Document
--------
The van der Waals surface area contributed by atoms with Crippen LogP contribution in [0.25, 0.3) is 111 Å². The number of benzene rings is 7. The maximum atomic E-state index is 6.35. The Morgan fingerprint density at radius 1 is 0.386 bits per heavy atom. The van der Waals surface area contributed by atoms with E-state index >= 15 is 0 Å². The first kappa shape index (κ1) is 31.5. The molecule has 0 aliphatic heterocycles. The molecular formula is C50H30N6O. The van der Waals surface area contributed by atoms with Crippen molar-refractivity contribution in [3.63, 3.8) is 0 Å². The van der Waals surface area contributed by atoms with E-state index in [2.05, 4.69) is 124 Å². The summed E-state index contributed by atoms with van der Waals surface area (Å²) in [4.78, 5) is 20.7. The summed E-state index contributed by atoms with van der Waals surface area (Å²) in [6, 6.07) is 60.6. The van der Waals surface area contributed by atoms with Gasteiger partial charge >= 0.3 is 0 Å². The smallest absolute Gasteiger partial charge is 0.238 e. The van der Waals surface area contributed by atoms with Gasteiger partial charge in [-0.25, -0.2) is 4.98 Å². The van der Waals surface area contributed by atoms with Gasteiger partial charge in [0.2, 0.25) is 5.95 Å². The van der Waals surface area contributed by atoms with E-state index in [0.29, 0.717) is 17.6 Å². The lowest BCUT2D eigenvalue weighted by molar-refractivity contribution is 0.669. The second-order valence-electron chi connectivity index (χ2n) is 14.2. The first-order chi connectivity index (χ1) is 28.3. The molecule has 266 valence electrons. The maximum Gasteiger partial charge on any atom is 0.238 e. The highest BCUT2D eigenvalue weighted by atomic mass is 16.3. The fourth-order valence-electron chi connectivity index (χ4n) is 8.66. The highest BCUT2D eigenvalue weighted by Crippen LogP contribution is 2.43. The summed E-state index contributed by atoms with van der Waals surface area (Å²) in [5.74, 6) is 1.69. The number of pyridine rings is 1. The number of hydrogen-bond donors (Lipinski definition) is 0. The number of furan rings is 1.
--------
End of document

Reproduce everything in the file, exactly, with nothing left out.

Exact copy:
The van der Waals surface area contributed by atoms with Crippen LogP contribution in [0.25, 0.3) is 111 Å². The number of benzene rings is 7. The maximum atomic E-state index is 6.35. The Morgan fingerprint density at radius 1 is 0.386 bits per heavy atom. The van der Waals surface area contributed by atoms with E-state index >= 15 is 0 Å². The first kappa shape index (κ1) is 31.5. The molecule has 0 aliphatic heterocycles. The molecular formula is C50H30N6O. The van der Waals surface area contributed by atoms with Crippen molar-refractivity contribution in [3.63, 3.8) is 0 Å². The van der Waals surface area contributed by atoms with E-state index in [2.05, 4.69) is 124 Å². The summed E-state index contributed by atoms with van der Waals surface area (Å²) in [4.78, 5) is 20.7. The summed E-state index contributed by atoms with van der Waals surface area (Å²) in [6, 6.07) is 60.6. The van der Waals surface area contributed by atoms with Gasteiger partial charge >= 0.3 is 0 Å². The smallest absolute Gasteiger partial charge is 0.238 e. The van der Waals surface area contributed by atoms with Gasteiger partial charge in [-0.25, -0.2) is 4.98 Å². The van der Waals surface area contributed by atoms with Gasteiger partial charge in [0.2, 0.25) is 5.95 Å². The van der Waals surface area contributed by atoms with E-state index in [0.29, 0.717) is 17.6 Å². The lowest BCUT2D eigenvalue weighted by molar-refractivity contribution is 0.669. The second-order valence-electron chi connectivity index (χ2n) is 14.2. The first-order chi connectivity index (χ1) is 28.3. The molecule has 266 valence electrons. The maximum Gasteiger partial charge on any atom is 0.238 e. The highest BCUT2D eigenvalue weighted by atomic mass is 16.3. The fourth-order valence-electron chi connectivity index (χ4n) is 8.66. The highest BCUT2D eigenvalue weighted by Crippen LogP contribution is 2.43. The summed E-state index contributed by atoms with van der Waals surface area (Å²) in [5.74, 6) is 1.69. The number of pyridine rings is 1. The number of hydrogen-bond donors (Lipinski definition) is 0. The number of furan rings is 1.